There are also many companies that sell carbon credits to commercial and individual customers who are interested in lowering their carbon footprint on a voluntary basis. These carbon offsetters purchase the credits from an investment fund or a carbon development company that has aggregated the credits from individual projects. The quality of the credits is based in part on the validation process and sophistication of the fund or development company that acted as the sponsor to the carbon project. This is reflected in their price; voluntary units typically have less value than the units sold through the rigorously-validated Clean Development Mechanism.
The concept of carbon credits came into existence as a result of increasing awareness of the need for controlling emissions. The IPCC has observed that:
Policies that provide a real or implicit price of carbon could create incentives for producers and consumers to significantly invest in low-GHG products, technologies and processes. Such policies could include economic instruments, government funding and regulation,while noting that a tradable permit system is one of the policy instruments that has been shown to be environmentally effective in the industrial sector, as long as there are reasonable levels of predictability over the initial allocation mechanism and long-term price.
The mechanism was formalized in the Kyoto Protocol, an international agreement between more than 170 countries, and the market mechanisms were agreed through the subsequent Marrakesh Accords. The mechanism adopted was similar to the successful US Acid Rain Program to reduce some industrial pollutants.
By permitting allowances to be bought and sold, an operator can seek out the most cost-effective way of reducing its emissions, either by investing in 'cleaner' machinery and practices or by purchasing emissions from another operator who already has excess 'capacity'.
Since 2005, the Kyoto mechanism has been adopted for CO2 trading by all the countries within the European Union under its European Trading Scheme (EU ETS) with the European Commission as its validating authority. From 2008, EU participants must link with the other developed countries who ratified Annex I of the protocol, and trade the six most significant anthropogenic greenhouse gases. In the United States, which has not ratified Kyoto, and Australia, whose ratification came into force in March 2008, similar schemes are being considered.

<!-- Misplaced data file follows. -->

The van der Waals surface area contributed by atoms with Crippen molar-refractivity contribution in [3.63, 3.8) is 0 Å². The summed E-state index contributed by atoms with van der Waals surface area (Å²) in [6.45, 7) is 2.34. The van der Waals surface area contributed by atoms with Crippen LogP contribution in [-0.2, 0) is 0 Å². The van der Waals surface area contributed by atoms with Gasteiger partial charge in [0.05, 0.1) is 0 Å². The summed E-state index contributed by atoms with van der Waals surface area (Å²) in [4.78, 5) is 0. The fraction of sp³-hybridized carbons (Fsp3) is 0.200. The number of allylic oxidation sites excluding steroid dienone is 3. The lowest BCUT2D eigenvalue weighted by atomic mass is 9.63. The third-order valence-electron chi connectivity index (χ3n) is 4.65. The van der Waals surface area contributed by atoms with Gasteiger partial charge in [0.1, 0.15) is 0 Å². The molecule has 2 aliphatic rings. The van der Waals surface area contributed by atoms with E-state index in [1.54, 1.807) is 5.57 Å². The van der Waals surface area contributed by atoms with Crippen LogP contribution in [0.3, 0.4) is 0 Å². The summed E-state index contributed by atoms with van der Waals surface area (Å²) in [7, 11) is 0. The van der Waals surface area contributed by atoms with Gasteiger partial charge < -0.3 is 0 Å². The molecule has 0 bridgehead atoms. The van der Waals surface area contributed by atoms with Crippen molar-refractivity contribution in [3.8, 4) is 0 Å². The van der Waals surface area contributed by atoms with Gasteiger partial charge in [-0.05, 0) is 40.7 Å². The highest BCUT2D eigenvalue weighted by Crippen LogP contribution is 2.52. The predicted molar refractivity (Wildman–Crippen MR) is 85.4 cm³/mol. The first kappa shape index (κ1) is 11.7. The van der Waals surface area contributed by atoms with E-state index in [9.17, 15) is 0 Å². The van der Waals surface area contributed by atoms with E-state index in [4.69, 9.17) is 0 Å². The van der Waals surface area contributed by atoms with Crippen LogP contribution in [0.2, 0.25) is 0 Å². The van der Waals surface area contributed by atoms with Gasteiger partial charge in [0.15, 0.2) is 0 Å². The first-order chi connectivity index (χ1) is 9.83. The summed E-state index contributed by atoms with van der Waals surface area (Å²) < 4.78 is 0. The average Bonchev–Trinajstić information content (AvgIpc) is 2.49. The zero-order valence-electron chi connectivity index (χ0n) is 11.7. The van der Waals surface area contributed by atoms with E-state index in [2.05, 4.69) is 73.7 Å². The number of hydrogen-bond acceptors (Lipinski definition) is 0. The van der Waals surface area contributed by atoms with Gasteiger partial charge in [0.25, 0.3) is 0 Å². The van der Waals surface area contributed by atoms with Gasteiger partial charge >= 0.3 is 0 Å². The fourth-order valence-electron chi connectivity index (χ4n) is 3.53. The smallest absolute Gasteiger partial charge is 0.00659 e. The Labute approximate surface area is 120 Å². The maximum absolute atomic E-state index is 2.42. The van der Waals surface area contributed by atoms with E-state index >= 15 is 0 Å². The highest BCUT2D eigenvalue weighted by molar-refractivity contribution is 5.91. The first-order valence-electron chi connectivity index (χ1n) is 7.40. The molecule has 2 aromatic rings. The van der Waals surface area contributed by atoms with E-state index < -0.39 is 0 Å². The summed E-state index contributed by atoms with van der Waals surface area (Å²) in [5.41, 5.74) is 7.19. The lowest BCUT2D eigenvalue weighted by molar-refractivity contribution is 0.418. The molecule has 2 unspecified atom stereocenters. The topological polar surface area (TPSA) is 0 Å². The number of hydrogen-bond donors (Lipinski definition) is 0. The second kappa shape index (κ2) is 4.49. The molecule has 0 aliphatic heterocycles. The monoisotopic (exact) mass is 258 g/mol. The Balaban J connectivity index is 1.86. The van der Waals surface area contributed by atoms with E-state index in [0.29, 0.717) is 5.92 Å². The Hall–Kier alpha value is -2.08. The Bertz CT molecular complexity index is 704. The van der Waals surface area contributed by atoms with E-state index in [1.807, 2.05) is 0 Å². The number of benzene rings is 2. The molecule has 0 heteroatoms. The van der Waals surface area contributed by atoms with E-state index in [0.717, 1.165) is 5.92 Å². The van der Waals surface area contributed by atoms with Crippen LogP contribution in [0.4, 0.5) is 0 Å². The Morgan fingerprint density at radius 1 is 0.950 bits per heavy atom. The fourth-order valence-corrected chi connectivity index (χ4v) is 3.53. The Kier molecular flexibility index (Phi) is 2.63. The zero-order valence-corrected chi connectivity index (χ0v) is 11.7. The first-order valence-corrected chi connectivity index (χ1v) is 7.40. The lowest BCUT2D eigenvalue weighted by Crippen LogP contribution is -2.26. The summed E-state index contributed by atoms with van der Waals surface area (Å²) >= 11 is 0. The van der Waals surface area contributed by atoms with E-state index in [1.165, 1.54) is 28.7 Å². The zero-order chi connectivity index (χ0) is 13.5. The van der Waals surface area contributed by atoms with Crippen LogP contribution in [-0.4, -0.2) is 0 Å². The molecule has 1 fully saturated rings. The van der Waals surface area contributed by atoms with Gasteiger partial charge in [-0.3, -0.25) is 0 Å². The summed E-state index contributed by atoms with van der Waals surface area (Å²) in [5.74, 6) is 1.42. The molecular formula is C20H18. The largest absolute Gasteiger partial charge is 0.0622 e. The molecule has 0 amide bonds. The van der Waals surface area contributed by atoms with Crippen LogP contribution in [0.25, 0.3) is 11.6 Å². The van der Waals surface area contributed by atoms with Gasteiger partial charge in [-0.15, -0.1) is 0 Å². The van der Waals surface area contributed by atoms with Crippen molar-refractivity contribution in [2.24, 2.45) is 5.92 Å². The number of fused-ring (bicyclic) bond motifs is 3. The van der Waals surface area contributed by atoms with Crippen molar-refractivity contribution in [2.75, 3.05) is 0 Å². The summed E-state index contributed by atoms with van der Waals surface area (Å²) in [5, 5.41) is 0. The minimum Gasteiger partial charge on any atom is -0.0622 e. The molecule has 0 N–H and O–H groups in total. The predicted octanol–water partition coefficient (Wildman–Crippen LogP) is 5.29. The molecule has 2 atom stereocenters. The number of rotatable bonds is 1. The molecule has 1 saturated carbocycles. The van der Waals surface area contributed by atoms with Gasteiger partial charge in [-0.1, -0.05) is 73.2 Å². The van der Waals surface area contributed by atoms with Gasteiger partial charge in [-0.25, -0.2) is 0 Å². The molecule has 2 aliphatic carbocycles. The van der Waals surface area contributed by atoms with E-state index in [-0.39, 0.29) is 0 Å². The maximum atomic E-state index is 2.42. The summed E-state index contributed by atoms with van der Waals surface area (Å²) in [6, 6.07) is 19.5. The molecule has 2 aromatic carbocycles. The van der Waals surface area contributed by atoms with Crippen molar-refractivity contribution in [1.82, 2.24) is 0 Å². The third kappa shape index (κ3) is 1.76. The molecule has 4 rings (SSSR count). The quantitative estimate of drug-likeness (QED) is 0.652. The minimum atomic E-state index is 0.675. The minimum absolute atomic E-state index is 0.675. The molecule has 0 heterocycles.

The Kyoto Protocol provides for three mechanisms that enable countries or operators in developed countries to acquire greenhouse gas reduction credits
These carbon projects can be created by a national government or by an operator within the country. In reality, most of the transactions are not performed by national governments directly, but by operators who have been set quotas by their country.
Climate exchanges have been established to provide a spot market in allowances, as well as futures and options market to help discover a market price and maintain liquidity. Carbon prices are normally quoted in Euros per tonne of carbon dioxide or its equivalent (CO2e). Other greenhouse gasses can also be traded, but are quoted as standard multiples of carbon dioxide with respect to their global warming potential. These features reduce the quota's financial impact on business, while ensuring that the quotas are met at a national and international level.
Currently there are at least six exchanges trading in carbon allowances: the Chicago Climate Exchange, European Climate Exchange, Nord Pool, PowerNext, Multi Commodity Exchange and National Commodity and Derivatives Exchange. Recently, NordPool listed a contract to trade offsets generated by a CDM carbon project called Certified Emission Reductions (CERs). Many companies now engage in emissions abatement, offsetting, and sequestration programs to generate credits that can be sold on one of the exchanges. At least two private electronic markets have been established in 2008: CantorCO2e and Preserval Marketplace.
Managing emissions is one of the fastest-growing segments in financial services in the City of London with a market now worth about €30 billion, but which could grow to €1 trillion within a decade. Louis Redshaw, head of environmental markets at Barclays Capital predicts that "Carbon will be the world's biggest commodity market, and it could become the world's biggest market overall."
An individual allowance, such as a Kyoto Assigned Amount Unit (AAU) or its near-equivalent European Union Allowance (EUA), may have a different market value to an offset such as a CER. This is due to the lack of a developed secondary market for CERs, a lack of homegeneity between projects which causes difficulty in pricing, as well as questions due to the principle of supplementarity and its lifetime. Additionally, offsets generated by a carbon project under the Clean Development Mechanism are potentially limited in value because operators in the EU ETS are restricted as to what percentage of their allowance can be met through these flexible mechanisms.